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30 of 30 people found the following review helpful
Designed like "Star Trek: The Next Generation Companion", "Voyager" may appear hefty but it's slimmer on the background details and comments about various episodes. It's a nice companion to look up the various plots, credits, etc. if you're not all that familiar with them based on their episode titles (and who could be with so many to choose from?)but it leaves quite a bit unsaid about the gestation of the show, etc.
While "The Next Gen Companion" never quite lived up to the depth and background provided in "DS9 Companion", it did at least have more details on the series and trivia about the making of the various episodes. It seems with each succeeding volume associated with a Trek series, that we get less information. By the time the one for "Enterprise" is ready for release, we'll probably only get a brief synposis and no pictures. It's a pity as "Voyager" deserves better.
While "Voyager" wasn't as initially groundbreaking as "Next Gen" nor as complex as "DS9", it recaptured the sense of adventure that was at the heart of the original series. The quality of the writing for "Voyager" was very high, indeed although the series itself got less respect than the others.
"Voyager Companion" provides a good overview of the series but lacks the detail and trivia that made "DS9" great as a companion book and even "Next Gen" with its background on the films. It's a pity as the series certainly more than held its own against both Trek series and other competition as well.
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42 of 46 people found the following review helpful
on May 16, 2003
Pocket Books, the literary rights-holders of the "Star Trek" Universe, recently announced that they were drastically paring back the number of nonfiction "Star Trek" books that they would be publishing over the next few years. I find this very unfortunate. What I find even more unfortunate, though, is that the "Star Trek: Voyager Companion" is such a poor release that it may drive sales even lower and stop them from releasing any more nonfiction "Star Trek" for quite some time. I really hope that's not the case, though; I've been hoping for an updated version of the "Star Trek Encyclopedia" or the "Star Trek Chronology" for a while...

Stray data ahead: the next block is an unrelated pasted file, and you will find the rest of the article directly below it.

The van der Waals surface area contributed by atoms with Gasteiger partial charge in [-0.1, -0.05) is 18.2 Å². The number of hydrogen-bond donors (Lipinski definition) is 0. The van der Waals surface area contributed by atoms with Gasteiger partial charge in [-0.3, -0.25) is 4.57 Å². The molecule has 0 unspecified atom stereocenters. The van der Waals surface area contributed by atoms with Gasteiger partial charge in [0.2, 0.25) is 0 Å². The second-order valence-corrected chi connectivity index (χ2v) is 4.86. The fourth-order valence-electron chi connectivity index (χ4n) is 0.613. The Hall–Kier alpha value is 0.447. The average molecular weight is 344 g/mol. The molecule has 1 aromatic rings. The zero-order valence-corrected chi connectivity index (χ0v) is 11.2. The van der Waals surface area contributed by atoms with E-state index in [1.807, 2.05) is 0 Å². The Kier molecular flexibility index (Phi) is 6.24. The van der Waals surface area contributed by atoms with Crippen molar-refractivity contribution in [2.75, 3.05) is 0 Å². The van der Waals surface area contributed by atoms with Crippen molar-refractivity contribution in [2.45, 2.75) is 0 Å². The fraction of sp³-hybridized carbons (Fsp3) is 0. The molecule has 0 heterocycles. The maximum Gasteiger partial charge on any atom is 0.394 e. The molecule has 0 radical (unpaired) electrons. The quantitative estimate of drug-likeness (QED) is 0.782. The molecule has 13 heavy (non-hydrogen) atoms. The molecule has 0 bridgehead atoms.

Anyway, the Voyager Companion is a shockingly bad release given the wonderful nature of almost every nonfiction Star Trek book that has preceded it. Almost devoid of behind-the-scenes info, it instead gives the types of pointless tallies (shuttlecraft lost, contacts made with the Alpha Quadrant, etc.) that you can find in almost any obsessive fan's website. Given the high standards set by the Next Generation and DS9 Companions, it seems the author would, Paul Ruditis, would only have to copy the format to ensure success in this book. Instead, he seems to want to drag us into the fictional Voyager world without explaining how the creative process for the series went.
Admittedly, that's not completely accurate, but it is very close. A reprint of the writer's "bible" from the first year of the series - with its page and a half of commentary is a nice addition, and each season's chapter does have an opening section that talks a little about the changes the producers brought to the series every year. There are also occaisonal text-boxes that highlight characters, races and aspects of the show, but the neat behind-the-scenes stuff has to share a lot of room with quotes taken from episodes. What little actual commentary from the creative forces of the series exists is reduced to a very small fraction of what you got in the other two Companions.